September 20, 2011

Call For Papers

From Tucker Culbertson, Syracuse University College of Law

Call for Papers for a Special Issue of the Journal of Homosexuality ( ): “Trans Sexualities”
The Journal of Homosexuality ( ) invites the submission of extended abstracts for a special issue expected to publish in Fall 2012.

In this volume, we seek to not only conceptually disentangle gender and sexual identities, but to reveal the myriad ways in which their intersections can be both illuminating and perplexing. To date, in academic scholarship on LGBTQ sexualities, “transgender” too often remains present in acronym only, with very real consequences for inclusion and exclusion both in terms of transgender and transsexual personhood as well as to moving studies of gender and sexual identities, and sexual practices (including sexual labor) forward. In this special issue, we seek proposals for papers that focus critically on sexual identities and practices among transgender and transsexual individuals and their partners to begin to fill the existing lacuna in scholarship and theorizing around transgender and transsexual sexualities. To this end, we seek papers that address (but are not limited to) the following issues and topics:

Trans identities complicating binary notions of “gay,” “lesbian,” and “bisexual” sexualities (e.g., the experiences of gay trans men and lesbian trans women, making meaning of the term and concept of “hetero/homo/bi/sexuality” in the context of trans identity, how trans sexualities contribute to the “queering” of sexualities in general)

“Doing” masculinity, femininity, and androgyny as a trans person in the context of sexual identity and how sexual identities of trans people and their partners are often (mis)“read” and (mis)understood

Fluidity (or not) of sexual identities and/or practices in the lives of those who are trans and/or their sexual partners


The role of language in shaping sexual identities and/or practices among trans people and/or their sexual partners


Trans persons’ engagement with sex work and sexualized labor ·

International representations, understandings, and depictions of trans sexualities

Fetishization and commodification of trans sexualities—including the phenomenon, impacts, and effects of trans (in/hyper)visibility in the media (e.g., trans sexual voyeurism)

Intersections between trans bodies and trans sexualities ·

Trans sex, sexualities, and partnerships (and the challenges of conducting ethical scholarship around these issues considering the history of exploitive representations of transgender and transsexual lives) ·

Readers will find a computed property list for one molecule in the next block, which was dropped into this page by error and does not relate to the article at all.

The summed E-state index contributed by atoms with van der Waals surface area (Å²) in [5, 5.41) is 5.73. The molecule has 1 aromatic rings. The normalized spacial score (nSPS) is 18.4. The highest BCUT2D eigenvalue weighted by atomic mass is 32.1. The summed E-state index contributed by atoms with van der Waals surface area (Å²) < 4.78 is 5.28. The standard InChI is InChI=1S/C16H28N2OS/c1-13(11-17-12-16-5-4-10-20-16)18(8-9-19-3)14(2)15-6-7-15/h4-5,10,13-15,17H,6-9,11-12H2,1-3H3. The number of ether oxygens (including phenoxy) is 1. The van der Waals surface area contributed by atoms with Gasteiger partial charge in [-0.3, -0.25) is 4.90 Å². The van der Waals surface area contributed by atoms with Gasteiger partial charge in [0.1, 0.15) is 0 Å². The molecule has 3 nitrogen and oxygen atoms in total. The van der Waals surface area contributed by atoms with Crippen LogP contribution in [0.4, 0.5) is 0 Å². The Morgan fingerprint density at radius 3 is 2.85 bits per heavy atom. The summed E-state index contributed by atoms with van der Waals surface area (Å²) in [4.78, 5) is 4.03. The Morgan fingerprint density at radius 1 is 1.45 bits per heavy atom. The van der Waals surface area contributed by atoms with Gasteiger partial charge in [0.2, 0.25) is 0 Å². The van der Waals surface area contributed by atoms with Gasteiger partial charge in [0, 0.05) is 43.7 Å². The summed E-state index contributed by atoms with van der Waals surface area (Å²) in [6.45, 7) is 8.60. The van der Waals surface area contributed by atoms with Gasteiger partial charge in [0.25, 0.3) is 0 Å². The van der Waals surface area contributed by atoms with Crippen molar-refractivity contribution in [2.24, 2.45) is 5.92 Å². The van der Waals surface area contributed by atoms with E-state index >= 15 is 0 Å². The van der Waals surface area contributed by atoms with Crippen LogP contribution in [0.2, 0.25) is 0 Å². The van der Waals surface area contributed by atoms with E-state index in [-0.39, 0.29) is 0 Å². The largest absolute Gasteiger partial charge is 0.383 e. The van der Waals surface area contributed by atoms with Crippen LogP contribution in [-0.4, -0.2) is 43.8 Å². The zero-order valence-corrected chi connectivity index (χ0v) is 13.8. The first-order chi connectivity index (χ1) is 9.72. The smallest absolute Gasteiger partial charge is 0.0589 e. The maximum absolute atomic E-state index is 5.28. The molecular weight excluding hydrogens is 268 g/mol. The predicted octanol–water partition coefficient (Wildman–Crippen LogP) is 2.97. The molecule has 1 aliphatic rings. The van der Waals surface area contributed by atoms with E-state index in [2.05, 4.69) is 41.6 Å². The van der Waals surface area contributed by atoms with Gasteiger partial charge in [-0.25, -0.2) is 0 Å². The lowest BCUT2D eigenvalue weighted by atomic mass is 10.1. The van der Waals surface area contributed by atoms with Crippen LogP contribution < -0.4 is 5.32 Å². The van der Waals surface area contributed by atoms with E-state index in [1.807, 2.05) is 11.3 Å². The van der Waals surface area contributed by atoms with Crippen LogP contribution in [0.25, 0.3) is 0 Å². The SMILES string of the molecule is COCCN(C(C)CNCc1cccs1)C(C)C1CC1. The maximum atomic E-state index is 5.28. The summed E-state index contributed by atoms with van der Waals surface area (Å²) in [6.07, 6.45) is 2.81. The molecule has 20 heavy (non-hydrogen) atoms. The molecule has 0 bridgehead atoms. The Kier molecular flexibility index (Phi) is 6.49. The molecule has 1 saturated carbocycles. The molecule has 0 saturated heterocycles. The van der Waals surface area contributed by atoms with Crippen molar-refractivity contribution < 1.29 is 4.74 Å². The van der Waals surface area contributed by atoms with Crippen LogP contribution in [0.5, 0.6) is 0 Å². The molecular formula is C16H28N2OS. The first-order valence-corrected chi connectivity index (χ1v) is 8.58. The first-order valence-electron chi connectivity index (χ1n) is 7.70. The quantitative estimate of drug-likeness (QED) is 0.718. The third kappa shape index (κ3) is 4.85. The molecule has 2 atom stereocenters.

Inclusion and exclusion of trans people within sexual rights movements and potentials for coalition building across social movements focusing on sexualities

Sexual safety and wellbeing of trans persons (and consideration of safer sex practices, sexual marginalization, sexual harassment, sexual assault, access to healthcare)

“Counting” trans people (to ensure that trans people count)—demographic studies of trans sexualities

Reviews of institutions, services, and programs that provide services and programs that include (or don’t) focus on trans sexualities

Methods for studying trans sexual identities, sexual practices, and sexual partnerships (and, further, identity and standpoint of the “researcher” and “researched”—how identity matters, considerations of cissexual and cisgender privilege)

We currently seek 1,200-1,500 word extended abstracts for proposed papers that provide a title, brief summary of your central arguments and evidence used to support these arguments, methods to investigate the topic under study (if applicable), and how your proposed paper contributes to, challenges, and/or extends existing scholarship on trans sexualities. Please be clear about the current status of the proposed paper in terms of whether it is at an incipient or advanced stage and provide a brief statement on how you intend to complete the final paper by March 2012. We seek proposals for both theoretical and empirical papers.

International work and work by trans scholars is particularly encouraged.

All abstracts and papers will undergo blinded peer review by a Special Editorial Board of interdisciplinary trans and non-trans scholars conversant with ethical scholarship on trans issues. To facilitate blind review, please prepare a cover page with your name, contact information, and proposal title, but do not include your name or other identifying information on subsequent pages—do include your proposal title at the top of each page. Send inquiries and extended abstracts to the Guest Editor of this Special Issue, Carla A. Pfeffer, at by November 1, 2011. Final manuscripts should be approximately 7,500 words (about 25 pages) and will be due in March 2012.


Guest Editor: Carla A. Pfeffer (Sociology), Department of Social Sciences, Purdue University - North Central

Special Editorial Board:

Walter O. Bockting (Psychology) Department of Family Medicine and Community Health, University of Minnesota Medical School

Nicola R. Brown (Psychology) Centre for Addiction and Mental Health, Toronto, Canada

Aaron H. Devor (Sociology) Department of Sociology, University of Victoria, Canada
Marcia Ochoa (Cultural and Social Anthropology) Feminist Studies, University of California - Santa Cruz
Tam Sanger (Sociology and Gender Studies) Childhood and Youth Research Institute, Anglia Ruskin University, United Kingdom

Julia Serano (Biology) Molecular and Cell Biology, University of California - Berkeley

Susan Stryker (United States History) Department of Gender and Women’s Studies, Arizona State University

Salvador Vidal-Ortiz (Sociology) Department of Sociology, American University

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